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Coastline in-situ burning of oil spills, analysis of a Greenland field experiment

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In-situ burning is a well-proven technology for combatting oil spills offshore. However, as a coastline oil spill response at rocky shores it is novel and investigated here for the first time. The viability and efficiency of coastline in-situ burning of oil spills and the fate of the resulting burn residue was studied through a field experiment. The experiment included a controlled release of 600 L crude oil and subsequent burn of the oil on a remote coast in Greenland. In line with other documented large-scale offshore burns, a high burn efficiency was estimated. Fate studies and chemical analysis of the burn residue diversely caught in the tidal seaweed vegetation showed varying compositions depending on the specific burn intensity. In general, however, a relative increase in high ring numbered PAHs was observed compared to fresh oil. After 4 days, waves and tidal flushing markedly reduced visible oil and burn residue from the burn area. Elevated concentrations of total hydrocarbons were found from the fresh oil in the seawater, but the impacts on the coastal water was below levels of ecotoxic concern. Overall, coastline in-situ burning proved efficient, with a high operational potential. In addition, when the oil is in place at the coast, with a possible increased operational time window compared to an offshore burn.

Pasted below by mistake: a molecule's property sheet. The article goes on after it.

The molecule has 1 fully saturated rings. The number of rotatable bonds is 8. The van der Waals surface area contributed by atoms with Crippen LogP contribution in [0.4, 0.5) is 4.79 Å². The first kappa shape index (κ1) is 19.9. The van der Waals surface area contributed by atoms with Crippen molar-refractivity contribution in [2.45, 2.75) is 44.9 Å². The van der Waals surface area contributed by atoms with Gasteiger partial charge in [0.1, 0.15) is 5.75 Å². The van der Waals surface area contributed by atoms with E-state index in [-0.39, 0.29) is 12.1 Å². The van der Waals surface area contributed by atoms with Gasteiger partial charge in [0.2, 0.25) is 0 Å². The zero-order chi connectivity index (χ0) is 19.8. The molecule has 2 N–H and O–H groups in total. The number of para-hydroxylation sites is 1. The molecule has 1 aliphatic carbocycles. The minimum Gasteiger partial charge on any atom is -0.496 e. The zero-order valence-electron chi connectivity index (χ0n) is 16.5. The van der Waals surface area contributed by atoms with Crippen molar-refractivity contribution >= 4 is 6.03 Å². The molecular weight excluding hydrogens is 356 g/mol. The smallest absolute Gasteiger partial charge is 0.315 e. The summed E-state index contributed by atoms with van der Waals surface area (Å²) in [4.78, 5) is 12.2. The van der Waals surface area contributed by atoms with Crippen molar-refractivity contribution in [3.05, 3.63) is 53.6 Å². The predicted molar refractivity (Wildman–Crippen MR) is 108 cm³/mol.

Original languageEnglish
Article number129976
JournalJournal of Hazardous Materials
Publication statusPublished - 5 Jan 2023

    Research areas

  • Coastline, Environment, In-situ burning, Oil spill response, Residue

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